He returned for his own animals at first, but realized that so many more needed his help, too
Matsumura, who is 55 years old, knows that the radiation is harmful, but he “refuses to worry about it”
“They also told me that I wouldn’t get sick for 30 or 40 years. I’ll most likely be dead by then anyway, so I couldn’t care less”
Matsumura discovered that thousands of cows had died locked in barns
He also freed many animals that had been left chained up by their owners
Many of them now rely on him for food
The government has forbidden him from staying, but that doesn’t stop him either
He started in 2011 and is still going strong 4 years later
He relies solely on donations from supporters to work with and feed the animals
His supporters are calling him the ‘guardian of Fukushima’s animals’
The man clearly has a sense of humor as well
AOSHIMA, Japan (Reuters) - An army of feral cats rules a remote island in southern Japan, curling up in abandoned houses or strutting about in a fishing village that is overrun with felines outnumbering humans six to one.
Originally introduced to the mile-long island of Aoshima to deal with mice that plagued fishermen's boats, the cats stayed on - and multiplied.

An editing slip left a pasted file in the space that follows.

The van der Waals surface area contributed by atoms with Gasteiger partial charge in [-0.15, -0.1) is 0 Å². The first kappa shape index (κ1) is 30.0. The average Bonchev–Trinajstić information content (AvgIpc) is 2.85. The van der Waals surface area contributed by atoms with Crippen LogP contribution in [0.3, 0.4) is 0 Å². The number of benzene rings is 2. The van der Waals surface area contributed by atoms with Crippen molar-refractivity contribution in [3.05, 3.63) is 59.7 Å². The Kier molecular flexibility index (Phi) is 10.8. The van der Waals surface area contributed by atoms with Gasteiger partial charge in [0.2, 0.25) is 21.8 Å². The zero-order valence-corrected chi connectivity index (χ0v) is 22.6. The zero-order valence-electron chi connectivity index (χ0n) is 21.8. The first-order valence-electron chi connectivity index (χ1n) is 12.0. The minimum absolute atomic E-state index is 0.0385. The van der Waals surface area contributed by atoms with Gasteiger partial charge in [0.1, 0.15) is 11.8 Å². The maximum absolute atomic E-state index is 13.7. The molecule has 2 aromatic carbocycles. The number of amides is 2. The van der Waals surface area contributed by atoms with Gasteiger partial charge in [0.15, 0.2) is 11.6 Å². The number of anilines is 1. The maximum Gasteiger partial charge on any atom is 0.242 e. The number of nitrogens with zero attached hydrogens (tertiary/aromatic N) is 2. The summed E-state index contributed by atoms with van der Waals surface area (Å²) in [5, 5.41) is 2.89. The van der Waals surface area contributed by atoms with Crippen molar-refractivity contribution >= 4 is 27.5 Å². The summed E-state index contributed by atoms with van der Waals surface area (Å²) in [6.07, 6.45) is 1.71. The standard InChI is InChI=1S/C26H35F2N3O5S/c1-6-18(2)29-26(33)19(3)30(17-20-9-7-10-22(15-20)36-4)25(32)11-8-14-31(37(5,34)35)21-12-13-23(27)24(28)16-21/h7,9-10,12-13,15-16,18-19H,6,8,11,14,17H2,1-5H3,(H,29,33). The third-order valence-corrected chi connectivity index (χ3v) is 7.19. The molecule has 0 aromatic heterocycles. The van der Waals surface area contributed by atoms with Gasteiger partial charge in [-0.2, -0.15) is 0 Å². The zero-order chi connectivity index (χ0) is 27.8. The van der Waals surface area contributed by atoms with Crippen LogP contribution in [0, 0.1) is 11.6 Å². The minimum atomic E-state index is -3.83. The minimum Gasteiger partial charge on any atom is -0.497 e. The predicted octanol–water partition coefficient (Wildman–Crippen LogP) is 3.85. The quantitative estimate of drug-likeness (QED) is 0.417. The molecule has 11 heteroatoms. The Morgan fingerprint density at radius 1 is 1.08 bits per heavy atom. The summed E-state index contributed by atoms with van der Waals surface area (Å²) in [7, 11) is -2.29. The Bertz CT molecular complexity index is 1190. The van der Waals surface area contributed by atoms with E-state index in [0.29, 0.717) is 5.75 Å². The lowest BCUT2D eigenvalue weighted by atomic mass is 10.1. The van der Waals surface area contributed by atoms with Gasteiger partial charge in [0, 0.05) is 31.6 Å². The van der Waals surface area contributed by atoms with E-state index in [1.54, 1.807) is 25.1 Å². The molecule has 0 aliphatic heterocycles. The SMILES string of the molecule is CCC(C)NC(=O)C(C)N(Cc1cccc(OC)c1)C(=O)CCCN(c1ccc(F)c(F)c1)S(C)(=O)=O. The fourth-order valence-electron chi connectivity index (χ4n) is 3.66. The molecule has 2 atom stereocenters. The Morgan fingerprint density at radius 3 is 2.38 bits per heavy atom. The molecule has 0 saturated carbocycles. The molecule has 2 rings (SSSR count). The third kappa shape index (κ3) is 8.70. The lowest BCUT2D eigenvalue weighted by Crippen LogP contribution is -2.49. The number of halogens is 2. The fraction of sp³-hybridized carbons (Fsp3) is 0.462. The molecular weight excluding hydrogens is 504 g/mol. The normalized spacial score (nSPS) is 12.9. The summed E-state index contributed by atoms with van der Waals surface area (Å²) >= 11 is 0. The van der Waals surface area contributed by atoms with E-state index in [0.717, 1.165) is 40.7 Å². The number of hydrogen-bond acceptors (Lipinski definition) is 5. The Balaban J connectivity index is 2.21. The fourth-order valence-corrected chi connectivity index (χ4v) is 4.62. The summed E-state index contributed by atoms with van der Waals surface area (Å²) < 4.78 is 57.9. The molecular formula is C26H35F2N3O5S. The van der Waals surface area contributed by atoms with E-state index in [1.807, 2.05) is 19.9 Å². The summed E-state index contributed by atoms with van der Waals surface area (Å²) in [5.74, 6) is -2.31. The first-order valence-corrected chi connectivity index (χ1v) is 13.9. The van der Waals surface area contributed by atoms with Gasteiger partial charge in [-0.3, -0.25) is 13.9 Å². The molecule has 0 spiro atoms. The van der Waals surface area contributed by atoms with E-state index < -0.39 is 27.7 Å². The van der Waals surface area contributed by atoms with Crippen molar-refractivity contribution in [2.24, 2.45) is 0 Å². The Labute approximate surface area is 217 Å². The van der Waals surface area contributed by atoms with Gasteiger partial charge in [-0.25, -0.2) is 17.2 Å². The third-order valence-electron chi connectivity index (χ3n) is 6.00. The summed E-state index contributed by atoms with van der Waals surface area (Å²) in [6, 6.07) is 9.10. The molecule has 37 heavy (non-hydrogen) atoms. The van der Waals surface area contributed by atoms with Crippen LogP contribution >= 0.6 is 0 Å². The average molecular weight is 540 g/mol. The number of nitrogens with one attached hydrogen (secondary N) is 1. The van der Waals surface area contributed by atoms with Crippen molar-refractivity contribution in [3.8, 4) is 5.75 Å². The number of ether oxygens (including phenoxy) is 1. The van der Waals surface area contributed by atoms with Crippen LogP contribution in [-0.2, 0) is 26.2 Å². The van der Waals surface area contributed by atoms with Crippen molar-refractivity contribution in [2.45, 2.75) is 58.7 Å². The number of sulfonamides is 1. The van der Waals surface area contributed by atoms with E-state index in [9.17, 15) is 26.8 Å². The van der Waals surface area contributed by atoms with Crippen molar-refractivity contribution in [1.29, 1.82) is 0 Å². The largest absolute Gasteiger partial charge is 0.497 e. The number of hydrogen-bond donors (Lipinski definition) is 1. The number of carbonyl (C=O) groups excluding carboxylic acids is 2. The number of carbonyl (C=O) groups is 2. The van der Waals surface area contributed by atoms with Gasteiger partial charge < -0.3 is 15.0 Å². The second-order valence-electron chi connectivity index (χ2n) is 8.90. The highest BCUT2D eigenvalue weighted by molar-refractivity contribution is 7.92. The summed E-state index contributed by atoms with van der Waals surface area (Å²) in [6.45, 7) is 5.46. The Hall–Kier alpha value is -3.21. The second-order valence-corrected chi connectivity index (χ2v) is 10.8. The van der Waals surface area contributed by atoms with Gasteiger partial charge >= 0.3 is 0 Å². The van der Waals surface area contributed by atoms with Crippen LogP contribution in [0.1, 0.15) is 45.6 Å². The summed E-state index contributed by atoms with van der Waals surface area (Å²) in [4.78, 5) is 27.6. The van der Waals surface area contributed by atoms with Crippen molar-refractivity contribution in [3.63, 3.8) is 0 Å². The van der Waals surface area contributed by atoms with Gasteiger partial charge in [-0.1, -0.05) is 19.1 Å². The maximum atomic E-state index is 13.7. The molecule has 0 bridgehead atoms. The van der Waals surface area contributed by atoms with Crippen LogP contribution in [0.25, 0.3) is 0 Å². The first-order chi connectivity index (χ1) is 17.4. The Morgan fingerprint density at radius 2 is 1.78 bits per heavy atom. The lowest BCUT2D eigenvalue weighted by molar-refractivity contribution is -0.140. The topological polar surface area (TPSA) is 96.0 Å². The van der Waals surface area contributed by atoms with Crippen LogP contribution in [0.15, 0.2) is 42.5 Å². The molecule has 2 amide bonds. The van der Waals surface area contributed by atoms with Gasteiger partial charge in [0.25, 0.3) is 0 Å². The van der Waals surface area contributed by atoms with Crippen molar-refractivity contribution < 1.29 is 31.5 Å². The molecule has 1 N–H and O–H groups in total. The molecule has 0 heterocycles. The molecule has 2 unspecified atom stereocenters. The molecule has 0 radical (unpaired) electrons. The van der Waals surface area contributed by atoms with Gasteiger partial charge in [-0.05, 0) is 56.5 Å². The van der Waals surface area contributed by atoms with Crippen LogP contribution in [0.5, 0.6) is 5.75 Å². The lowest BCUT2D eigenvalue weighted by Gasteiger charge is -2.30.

More than 120 cats swarm the island with only a handful of humans for company, mostly pensioners who didn't join the waves of migrants seeking work in the cities after World War Two.
Aoshima, a 30-minute ferry ride off the coast of Ehime prefecture, had been home to 900 people in 1945. The only sign of human activity now is the boatload of day-trippers from the mainland, visiting what is locally known as Cat Island.
With no restaurants, cars, shops or kiosks selling snacks, Aoshima is no tourist haven. But cat lovers are not complaining.
"There is a ton of cats here, then there was this sort of cat witch who came out to feed the cats which was quite fun," said 27-year-old Makiko Yamasaki. "So I'd want to come again."
The allure of cats is not surprising in a country that gave the world Hello Kitty, a cartoon character considered the epitome of cuteness. Cat cafes have long been popular in Tokyo, catering to fans who can't keep the animals at home because of strict housing regulations that often forbid pets.
The cats of Aoshima are not too picky, surviving on the rice balls, energy bars or potatoes they cadge off tourists. In the absence of natural predators, they roam the island without fear.
Not all the residents are admirers, though. One elderly woman shooed the animals away with a stick when they dug up her back garden. Locals are trying to keep the feline population in check - at least 10 cats have been neutered.
Residents haven't taken too kindly to the tourists either. They don't mind them coming, but want to be left in peace.
"If people coming to the island find the cats healing, then I think it's a good thing," said 65-year-old Hidenori Kamimoto, who ekes out a living as a fisherman.
"I just hope that it's done in a way that doesn't become a burden on the people who live here."
(Writing by Tony Tharakan; Editing by Paul Tait)